• Added emphasis and challenges in a defense and military environment for authentication, anomaly detection and attack mitigation
  • Of special import where human lives may depend on the IoT system are the challenges related to testing and validation and establishing trust in IoT systems that may consist of heterogeneous elements changing dynamically and driven by algorithms that may be largely opaque, such as deep-learning software

The IEEE Internet of Things Magazine (IoTM) will publish a Special Issue (SI) on IoT and Defense in September 2021. The magazine is soliciting articles for publication in the SI. Examples of topics of interest include IoT applications and technology for defense and national security, analysis of IoT benefits and challenges, and articles that address special security concerns related to defense and national security. Some example topics of Interest Include, but are not limited to:

  • New and emerging applications of IoT to defense, national security and military affairs
  • Advances in IoT technology and infrastructure for defense applications and environments, for example in unreliable and intermittent communications environments
  • Confidentiality, integrity, and/or accessibility of data, devices, communications and control: both cyber and physical when operating in an environment characterized by hostile agents
  • Integrating IoT into existing military and national security practice and creating opportunities for wide participation by multiple parties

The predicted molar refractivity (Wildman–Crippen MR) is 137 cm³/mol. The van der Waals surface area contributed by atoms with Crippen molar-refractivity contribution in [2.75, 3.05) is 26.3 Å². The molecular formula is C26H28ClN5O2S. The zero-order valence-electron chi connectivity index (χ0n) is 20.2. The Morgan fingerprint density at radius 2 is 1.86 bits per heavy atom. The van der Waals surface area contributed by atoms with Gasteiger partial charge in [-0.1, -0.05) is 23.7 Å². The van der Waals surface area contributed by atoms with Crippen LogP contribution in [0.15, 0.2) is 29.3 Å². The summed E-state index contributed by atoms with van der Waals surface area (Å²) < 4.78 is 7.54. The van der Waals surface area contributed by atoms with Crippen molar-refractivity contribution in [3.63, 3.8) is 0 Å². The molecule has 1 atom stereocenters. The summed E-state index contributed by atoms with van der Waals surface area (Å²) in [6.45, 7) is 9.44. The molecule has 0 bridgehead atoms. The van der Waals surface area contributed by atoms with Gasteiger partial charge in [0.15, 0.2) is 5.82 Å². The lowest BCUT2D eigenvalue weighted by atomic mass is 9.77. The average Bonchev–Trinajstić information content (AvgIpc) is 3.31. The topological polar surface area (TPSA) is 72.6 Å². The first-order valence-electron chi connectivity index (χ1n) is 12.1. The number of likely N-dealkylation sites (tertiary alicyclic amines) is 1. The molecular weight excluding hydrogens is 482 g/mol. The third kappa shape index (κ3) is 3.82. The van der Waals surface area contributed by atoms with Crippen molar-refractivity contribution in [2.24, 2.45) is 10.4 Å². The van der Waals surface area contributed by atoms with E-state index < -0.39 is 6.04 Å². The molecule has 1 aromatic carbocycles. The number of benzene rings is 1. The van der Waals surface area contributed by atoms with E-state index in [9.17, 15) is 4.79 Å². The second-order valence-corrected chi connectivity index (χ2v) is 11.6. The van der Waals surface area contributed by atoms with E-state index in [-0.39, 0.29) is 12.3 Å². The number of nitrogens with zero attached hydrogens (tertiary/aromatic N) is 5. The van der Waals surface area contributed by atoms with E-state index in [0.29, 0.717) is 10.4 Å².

• IoT applications to military operations such as command and control, logistics, or surveillance
  • Detection, self-repair and adaptation to compromised IoT components and networks
  • Test and validation, certification, verification and establishing confidence in IoT systems for defense and national security
  • Ethical and legal issues related to use of IoT for defense, national security and military affairs
  • New applications and novel uses of IoT technology for defenses, for example, as a supplement or replacement for GPS, or to monitor an area to characterize activity and detect anomalies
  • Strategies and algorithms for fusing massive IoT data into actionable information and situation awareness
  • Automating dynamic integration of new heterogenous nodes to a defense IoT network
  • IoT systems operating in hybrid defense and commercial environments where components may come from unknown or untrustworthy multinational sources
  • Standards for IoT in defense and national security

Submission Guidelines

Manuscripts should conform to the standard format as indicated in the Information for Authors section of the Article Submission Guidelines.

All manuscripts to be considered for publication must be submitted by the deadline through Manuscript Central. Select the “December 2021: IoT Defense” topic from the selections under the “TYPE” heading in Step 1 for submission.

Important Dates

Manuscript Submission Deadline: 31 March 2021
Initial Decision: 1 June 2021
Revised Manuscript Due: 1 July 2021
Decision Notification: 1 September 2019
Final Manuscript Due: 1 October 2021
Publication Date: December 2021

Guest Editors

Robert Douglass
Alta Montes, Inc., United States

Ananthram Swami
Army Research Laboratory
Combat Capabilities Development Command, US Army Futures Command, United States

Stephan Gerali
Lockheed Martin, Inc., United States